Postby entity-unknown » Tue Dec 13, 2016 4:53 pm

Thanks for that point about the anchor size :) Yeah I def don't have a shop that large; one day maybe but I'm pleased with what I have :)

Have you been doing fine precision work or just using the mill for what a mill is good for? I'm guessing if you had a concern or noticed problems you would have bolted it down by now...
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Re: Grizzly BIG Mills - Experience?

Postby electrode » Tue Dec 13, 2016 6:48 pm

entity-unknown wrote:Thanks for that point about the anchor size :) Yeah I def don't have a shop that large; one day maybe but I'm pleased with what I have :)

Have you been doing fine precision work or just using the mill for what a mill is good for? I'm guessing if you had a concern or noticed problems you would have bolted it down by now...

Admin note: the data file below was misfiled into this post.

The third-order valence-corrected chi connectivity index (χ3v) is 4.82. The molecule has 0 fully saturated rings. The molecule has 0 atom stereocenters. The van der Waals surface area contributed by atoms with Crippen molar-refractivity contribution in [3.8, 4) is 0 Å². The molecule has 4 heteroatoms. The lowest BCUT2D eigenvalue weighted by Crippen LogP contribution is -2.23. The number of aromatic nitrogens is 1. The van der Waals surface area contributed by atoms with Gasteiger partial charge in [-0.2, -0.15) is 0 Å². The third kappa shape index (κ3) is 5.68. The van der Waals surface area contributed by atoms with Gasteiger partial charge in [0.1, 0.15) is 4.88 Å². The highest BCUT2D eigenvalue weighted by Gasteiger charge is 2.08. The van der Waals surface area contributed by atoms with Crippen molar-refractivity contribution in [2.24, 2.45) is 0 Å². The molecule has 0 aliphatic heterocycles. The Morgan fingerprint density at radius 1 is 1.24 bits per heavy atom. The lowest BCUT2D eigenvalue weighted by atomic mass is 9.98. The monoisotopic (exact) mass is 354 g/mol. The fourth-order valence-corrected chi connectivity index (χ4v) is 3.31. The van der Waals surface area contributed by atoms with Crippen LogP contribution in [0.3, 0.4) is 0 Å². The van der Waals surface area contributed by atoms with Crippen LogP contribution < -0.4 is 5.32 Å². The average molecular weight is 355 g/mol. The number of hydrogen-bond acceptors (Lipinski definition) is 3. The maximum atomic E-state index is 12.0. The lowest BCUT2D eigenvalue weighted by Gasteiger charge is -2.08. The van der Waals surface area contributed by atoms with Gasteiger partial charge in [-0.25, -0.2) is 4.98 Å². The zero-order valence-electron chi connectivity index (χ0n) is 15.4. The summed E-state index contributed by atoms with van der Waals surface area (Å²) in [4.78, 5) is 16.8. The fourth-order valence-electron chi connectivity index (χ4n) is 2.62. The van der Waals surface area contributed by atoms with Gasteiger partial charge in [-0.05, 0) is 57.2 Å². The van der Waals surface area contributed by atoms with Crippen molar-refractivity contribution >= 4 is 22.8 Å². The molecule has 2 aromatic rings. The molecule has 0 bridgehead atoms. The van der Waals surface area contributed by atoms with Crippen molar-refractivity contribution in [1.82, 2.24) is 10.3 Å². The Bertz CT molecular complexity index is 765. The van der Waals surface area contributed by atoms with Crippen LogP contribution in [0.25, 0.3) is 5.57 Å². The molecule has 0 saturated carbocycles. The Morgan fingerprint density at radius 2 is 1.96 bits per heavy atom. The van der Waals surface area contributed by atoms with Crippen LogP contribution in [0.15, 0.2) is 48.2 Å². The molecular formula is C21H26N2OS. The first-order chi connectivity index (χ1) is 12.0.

Precision work is not a problem with the mill even not bolted down. It's level and weighs over a ton so it doesn't matter. Proper use of the mill is what matters. Leave the quill up and use the quill lock, lock the table and knee or whatever axis is not going to be traveling. Use good tooling and set the speeds and feeds properly etc. Make sure you tram the head so it is square with the table and same goes for the vise on the table. Learn about direction of travel and what difference it makes between conventional and climb milling. Lots to learn but lots of fun too. Tooling will cost as much as the mill....eventually. :lol:
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Re: Grizzly BIG Mills - Experience?

Postby jroark » Thu Dec 15, 2016 4:19 pm